On a pre-dawn flight across the Atlantic Ocean, Jeff Olshesky was glued to his computer screen. Headed on a business trip, Olshesky watched the JP Graziano hockey team on LiveBarn skating in its championship game at Johnny’s Icehouse.
For the man who has managed the team since 2016, and waited many years to finally play in a Beer League title game, it was a bittersweet moment. But when his boys finally lit the lamp to take a 1-0 lead, Olshesky exploded with a fist pump.
“F— yeah!” he yelled on a flight filled with passengers fast asleep at three in the morning. JP Graziano would win the B League title game 5-2, capping off its first championship in team history. This wasn’t just any game though for the team. This story is one where a collection of men, from guys out of college to those who now have families of their own after a decade of playing, came together as a community with a local business owner.
Olshesky has run the team since 2016 after playing for the previous seven seasons.
It never resulted in a championship. But that changed this season.
The story starts when Olshesky approached Jim Graziano about sponsoring the team.
JP Graziano and 86 Years In the City
Graziano, owner of JP Graziano, is a hockey lifer and fan who welcomed the opportunity to support a local team.
The sandwich and shipping shop located off Randolph in the Loop has been there for 86 years and Olshesky is a regular–and has been for years. With a big time following and also the ability to sponsor NASCAR drivers making a brief appearance in Chicago, Graziano hasn’t forgotten how the shop started and what drives its successes.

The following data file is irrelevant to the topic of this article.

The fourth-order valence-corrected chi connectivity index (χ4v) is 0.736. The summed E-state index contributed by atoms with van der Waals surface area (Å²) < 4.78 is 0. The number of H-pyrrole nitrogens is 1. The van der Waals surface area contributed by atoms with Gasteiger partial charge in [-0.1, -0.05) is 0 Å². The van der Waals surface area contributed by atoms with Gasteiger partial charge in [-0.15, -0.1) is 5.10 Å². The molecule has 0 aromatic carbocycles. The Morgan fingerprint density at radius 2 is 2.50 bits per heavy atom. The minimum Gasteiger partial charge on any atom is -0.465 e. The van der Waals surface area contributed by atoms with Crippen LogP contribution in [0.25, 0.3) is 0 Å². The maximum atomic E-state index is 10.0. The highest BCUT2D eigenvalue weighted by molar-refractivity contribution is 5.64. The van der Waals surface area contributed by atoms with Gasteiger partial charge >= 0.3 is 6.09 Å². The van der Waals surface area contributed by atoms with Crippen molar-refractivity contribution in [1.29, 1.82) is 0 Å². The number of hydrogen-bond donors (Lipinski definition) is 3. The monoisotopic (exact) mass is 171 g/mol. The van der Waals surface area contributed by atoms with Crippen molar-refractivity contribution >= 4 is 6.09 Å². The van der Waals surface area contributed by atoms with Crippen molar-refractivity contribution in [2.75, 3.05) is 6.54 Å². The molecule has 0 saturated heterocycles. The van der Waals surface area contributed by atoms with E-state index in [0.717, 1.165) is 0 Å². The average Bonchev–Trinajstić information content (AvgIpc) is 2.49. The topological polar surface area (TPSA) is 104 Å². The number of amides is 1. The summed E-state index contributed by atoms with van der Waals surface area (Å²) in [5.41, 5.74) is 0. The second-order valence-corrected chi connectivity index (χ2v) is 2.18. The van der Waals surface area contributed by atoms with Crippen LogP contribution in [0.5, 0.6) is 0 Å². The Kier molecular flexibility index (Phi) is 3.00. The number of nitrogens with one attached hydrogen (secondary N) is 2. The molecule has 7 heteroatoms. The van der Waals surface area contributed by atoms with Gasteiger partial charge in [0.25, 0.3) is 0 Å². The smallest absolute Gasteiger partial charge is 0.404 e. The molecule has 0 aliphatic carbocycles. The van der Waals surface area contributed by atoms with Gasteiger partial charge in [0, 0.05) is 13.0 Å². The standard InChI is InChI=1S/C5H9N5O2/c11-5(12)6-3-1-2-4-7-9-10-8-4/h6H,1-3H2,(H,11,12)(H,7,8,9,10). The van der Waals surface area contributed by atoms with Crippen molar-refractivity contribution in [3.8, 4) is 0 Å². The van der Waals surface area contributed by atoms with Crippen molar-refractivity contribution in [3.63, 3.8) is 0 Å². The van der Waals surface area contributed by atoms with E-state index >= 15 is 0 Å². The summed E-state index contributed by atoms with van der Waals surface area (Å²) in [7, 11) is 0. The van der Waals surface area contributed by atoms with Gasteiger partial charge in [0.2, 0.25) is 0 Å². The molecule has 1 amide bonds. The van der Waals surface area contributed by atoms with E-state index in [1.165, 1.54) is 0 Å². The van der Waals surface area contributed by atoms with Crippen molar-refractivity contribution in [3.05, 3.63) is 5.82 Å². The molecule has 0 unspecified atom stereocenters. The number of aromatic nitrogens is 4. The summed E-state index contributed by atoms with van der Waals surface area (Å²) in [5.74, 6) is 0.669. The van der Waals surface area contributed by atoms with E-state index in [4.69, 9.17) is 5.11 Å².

JPG celebrates 86 years on Randolph Street today! To show our appreciation for your love and support we are offering 86 Taste Real Chicago gift boxes at $20. Nationwide shipping and in store pickup available.
Use code 86 at checkout only at https://t.co/4s1esmXchy
— Jim Graziano (@JPGraziano) June 7, 2023
Beginning as a wholesaler with top quality products and great service, JP Graziano was built by first generation immigrants in 1937. 70 years later, Graziano embarked on a new challenge.
“After starting the sub shop there in 2006, and eventually phasing out the wholesale business altogether, the principles remain the same,” Graziano said. “Carry the best stuff and go out of your way to take care of your customers. Develop real relationships with them, as my Dad pounded into my head since I was a old enough to listen: ‘If people don’t walk through that door, we don’t put shoes on our feet.'”
So it’s no surprise that Graziano can rattle off Olshesky’s order.
“Artichoke sandwich-add porchetta,” he said, doubling down on what makes Graizano a staple in the Loop. He knows his customers, no matter the volume.
“He supports us, he chooses to come to us for a sandwich over thousands of options in the City,” Graziano said.
He didn’t hesitate to sponsor the team when Olshesky, along with his order, asked about sponsorship. A one-time hockey player himself, Graziano started skating when he was three years old. He described hockey as hands down his favorite sport, and when it came to helping out someone else who wanted to promote his team, he was all for it.
Olshesky couldn’t believe how quickly Graziano agreed to it.
“I’d been turned down by a couple other neighborhood places,” Olshesky said, who is a West Loop resident. “What was really fun was he took an active part in designing the jersey and then the result of that, is that after posting it on his Instragram, people wanted to buy it retail.”